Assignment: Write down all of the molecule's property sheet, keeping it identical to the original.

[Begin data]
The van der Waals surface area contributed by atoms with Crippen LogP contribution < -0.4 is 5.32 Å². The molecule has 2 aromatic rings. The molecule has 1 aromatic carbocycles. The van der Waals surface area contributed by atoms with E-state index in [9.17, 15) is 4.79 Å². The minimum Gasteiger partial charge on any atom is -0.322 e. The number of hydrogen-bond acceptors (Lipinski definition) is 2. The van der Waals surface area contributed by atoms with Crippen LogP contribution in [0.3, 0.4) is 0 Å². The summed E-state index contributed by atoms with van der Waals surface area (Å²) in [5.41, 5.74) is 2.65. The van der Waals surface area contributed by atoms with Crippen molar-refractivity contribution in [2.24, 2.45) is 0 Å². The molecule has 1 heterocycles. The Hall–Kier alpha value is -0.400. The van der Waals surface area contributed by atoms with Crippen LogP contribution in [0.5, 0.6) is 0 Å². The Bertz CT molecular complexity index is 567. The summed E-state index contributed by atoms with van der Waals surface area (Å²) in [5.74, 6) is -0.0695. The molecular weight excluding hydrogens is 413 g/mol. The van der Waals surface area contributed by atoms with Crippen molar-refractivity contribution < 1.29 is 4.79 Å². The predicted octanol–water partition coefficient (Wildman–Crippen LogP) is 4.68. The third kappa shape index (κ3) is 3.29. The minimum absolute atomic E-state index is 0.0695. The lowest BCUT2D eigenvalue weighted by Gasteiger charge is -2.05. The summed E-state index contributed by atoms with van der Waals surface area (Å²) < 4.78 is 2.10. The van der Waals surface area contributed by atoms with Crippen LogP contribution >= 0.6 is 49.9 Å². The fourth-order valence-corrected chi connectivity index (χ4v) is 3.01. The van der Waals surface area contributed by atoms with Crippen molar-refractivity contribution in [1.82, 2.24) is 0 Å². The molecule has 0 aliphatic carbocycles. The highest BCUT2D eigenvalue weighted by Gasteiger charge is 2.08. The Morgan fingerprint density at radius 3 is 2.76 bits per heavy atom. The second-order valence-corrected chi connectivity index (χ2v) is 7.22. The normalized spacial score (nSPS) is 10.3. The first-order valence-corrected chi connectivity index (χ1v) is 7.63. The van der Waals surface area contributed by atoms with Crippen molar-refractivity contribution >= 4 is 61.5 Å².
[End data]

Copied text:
The van der Waals surface area contributed by atoms with Crippen LogP contribution < -0.4 is 5.32 Å². The molecule has 2 aromatic rings. The molecule has 1 aromatic carbocycles. The van der Waals surface area contributed by atoms with E-state index in [9.17, 15) is 4.79 Å². The minimum Gasteiger partial charge on any atom is -0.322 e. The number of hydrogen-bond acceptors (Lipinski definition) is 2. The van der Waals surface area contributed by atoms with Crippen LogP contribution in [0.3, 0.4) is 0 Å². The summed E-state index contributed by atoms with van der Waals surface area (Å²) in [5.41, 5.74) is 2.65. The van der Waals surface area contributed by atoms with Crippen molar-refractivity contribution in [2.24, 2.45) is 0 Å². The molecule has 1 heterocycles. The Hall–Kier alpha value is -0.400. The van der Waals surface area contributed by atoms with Crippen LogP contribution in [0.5, 0.6) is 0 Å². The Bertz CT molecular complexity index is 567. The summed E-state index contributed by atoms with van der Waals surface area (Å²) in [5.74, 6) is -0.0695. The molecular weight excluding hydrogens is 413 g/mol. The van der Waals surface area contributed by atoms with Crippen molar-refractivity contribution < 1.29 is 4.79 Å². The predicted octanol–water partition coefficient (Wildman–Crippen LogP) is 4.68. The third kappa shape index (κ3) is 3.29. The minimum absolute atomic E-state index is 0.0695. The lowest BCUT2D eigenvalue weighted by Gasteiger charge is -2.05. The summed E-state index contributed by atoms with van der Waals surface area (Å²) < 4.78 is 2.10. The van der Waals surface area contributed by atoms with Crippen LogP contribution >= 0.6 is 49.9 Å². The fourth-order valence-corrected chi connectivity index (χ4v) is 3.01. The van der Waals surface area contributed by atoms with Crippen molar-refractivity contribution in [1.82, 2.24) is 0 Å². The molecule has 0 aliphatic carbocycles. The highest BCUT2D eigenvalue weighted by Gasteiger charge is 2.08. The Morgan fingerprint density at radius 3 is 2.76 bits per heavy atom. The second-order valence-corrected chi connectivity index (χ2v) is 7.22. The normalized spacial score (nSPS) is 10.3. The first-order valence-corrected chi connectivity index (χ1v) is 7.63. The van der Waals surface area contributed by atoms with Crippen molar-refractivity contribution >= 4 is 61.5 Å².